Spoiler:
The scene where she encountered Voltaire in a Parisian café across the Sacré Coeur had me thrilled and panting, oh my god.

"[...] I knew I had to be in Paris. [...] This is where the thinkers are.
This is where the dreamers live. This is the heart of the world, and the head, and it is changing."
This book was so atmospheric. I felt like it was a love letter to life. To life, to memories, to heritage. It was incredibly slow-paced, as I said before, character-driven, without even a real intrigue for the first 150 pages as some people might wait for, and yet... And yet, it was fascinating and enchanting to see the years pass by, to read about Addie Larue’s life, her losses, her emotional moments, her despairs, her loves. I couldn’t put this book down.

"I am the darkness between stars, and the roots beneath the earth."
The characters were so well written. They felt real, very real with their despairs, their loves, all their emotions, and I cared for them. Addie Larue was not the only main character, nor the only point of view. We had Henry’s too, a New Yorker bookseller who wanted nothing more than to have enough time to live, and to be enough for others. His chapters were maybe the most heartbreaking and well written ones, and I cried for him.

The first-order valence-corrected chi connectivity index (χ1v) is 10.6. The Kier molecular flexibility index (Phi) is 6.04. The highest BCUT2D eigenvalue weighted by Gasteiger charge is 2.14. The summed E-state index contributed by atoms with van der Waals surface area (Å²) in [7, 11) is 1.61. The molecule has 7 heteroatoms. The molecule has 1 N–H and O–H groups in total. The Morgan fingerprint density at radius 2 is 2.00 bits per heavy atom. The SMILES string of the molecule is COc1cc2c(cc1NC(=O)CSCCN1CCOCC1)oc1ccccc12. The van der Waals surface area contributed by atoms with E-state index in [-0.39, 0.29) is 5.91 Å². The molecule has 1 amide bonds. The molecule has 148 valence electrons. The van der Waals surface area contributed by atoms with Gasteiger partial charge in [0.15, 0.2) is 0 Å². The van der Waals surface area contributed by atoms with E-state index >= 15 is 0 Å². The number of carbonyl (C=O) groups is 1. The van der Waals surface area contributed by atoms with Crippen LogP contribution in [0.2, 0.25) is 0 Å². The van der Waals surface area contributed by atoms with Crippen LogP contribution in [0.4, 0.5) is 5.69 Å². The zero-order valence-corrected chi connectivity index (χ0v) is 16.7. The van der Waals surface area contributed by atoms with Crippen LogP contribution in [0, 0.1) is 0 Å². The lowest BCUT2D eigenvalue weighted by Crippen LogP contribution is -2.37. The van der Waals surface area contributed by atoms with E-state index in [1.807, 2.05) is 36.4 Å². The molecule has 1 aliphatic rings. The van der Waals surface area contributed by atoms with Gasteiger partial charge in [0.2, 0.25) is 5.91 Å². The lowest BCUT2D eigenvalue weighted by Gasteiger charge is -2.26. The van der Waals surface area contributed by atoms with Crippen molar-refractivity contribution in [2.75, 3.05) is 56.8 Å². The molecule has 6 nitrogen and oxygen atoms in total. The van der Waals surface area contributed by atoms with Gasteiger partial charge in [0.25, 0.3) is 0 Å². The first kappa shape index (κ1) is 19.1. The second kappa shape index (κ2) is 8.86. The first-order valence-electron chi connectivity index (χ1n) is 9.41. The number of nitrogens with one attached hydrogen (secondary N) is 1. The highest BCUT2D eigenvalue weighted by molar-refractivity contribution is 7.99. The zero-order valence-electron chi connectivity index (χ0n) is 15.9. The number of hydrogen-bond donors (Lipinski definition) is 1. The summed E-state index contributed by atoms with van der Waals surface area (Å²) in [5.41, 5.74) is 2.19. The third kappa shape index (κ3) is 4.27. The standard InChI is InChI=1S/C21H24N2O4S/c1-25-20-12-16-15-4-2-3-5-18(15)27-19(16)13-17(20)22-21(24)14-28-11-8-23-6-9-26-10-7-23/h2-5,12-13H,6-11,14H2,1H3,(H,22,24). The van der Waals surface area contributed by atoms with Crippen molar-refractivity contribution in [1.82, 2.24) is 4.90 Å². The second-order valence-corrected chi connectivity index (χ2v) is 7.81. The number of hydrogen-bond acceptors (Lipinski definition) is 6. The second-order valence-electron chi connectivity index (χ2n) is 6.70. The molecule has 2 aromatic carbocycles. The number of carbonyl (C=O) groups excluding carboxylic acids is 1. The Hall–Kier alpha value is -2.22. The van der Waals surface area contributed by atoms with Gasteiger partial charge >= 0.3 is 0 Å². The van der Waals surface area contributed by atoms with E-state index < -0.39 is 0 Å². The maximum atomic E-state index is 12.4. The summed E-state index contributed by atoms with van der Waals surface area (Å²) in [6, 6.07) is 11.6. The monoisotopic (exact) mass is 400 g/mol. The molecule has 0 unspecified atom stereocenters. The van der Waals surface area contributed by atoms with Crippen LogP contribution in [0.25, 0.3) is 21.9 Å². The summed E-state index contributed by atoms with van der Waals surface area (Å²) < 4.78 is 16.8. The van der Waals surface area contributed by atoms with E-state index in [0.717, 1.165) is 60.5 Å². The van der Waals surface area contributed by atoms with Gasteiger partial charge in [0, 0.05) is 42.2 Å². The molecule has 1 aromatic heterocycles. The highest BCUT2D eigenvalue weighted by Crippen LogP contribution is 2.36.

This story felt more adult fiction than fantasy for me, and I think non-fantasy readers would love this novel too. This book would be perfect for Autumn, to read in a cosy room near a fire with a blanket and a hot chocolate, seeing the leaves fall across the window, turning orange. This book was poetic, this book was beautiful and everyone should read it!

It will be released on October 6th, and you guys don’t want to miss this one out!

Thank you to the author for sending me an ARC of this book.
The quotes in this review were taken from an ARC and may not be present in the finished copy.
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Welcome on my bookish blog! My name is Sarah, and I'm a 27 yo French reader from Paris. 🌙




Favorite quotes

“Home is people. Not a place. If you go back there after the people are gone, then all you can see is what is not there any more.”
Robin Hobb


“War doesn't determine who's right. War determines who remains.”
R.F. Kuang


“Happiness comes from moving toward something. When you run away, ofttimes you bring your misery with you.”
Michael J. Sullivan


“The world is indeed full of peril, and in it there are many dark places; but still there is much that is fair, and though in all lands love is now mingled with grief, it grows perhaps the greater.”
J.R.R. Tolkien

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Favorite books

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Assassin's Fate
Ship of Destiny
Ellana, la Prophétie
And I Darken
The Queen's Rising
The Well of Ascension
Skyward
Heir of Novron
Windwitch
We Hunt the Flame
The Poppy War
Nevernight
Fool's Fate
The Name of the Wind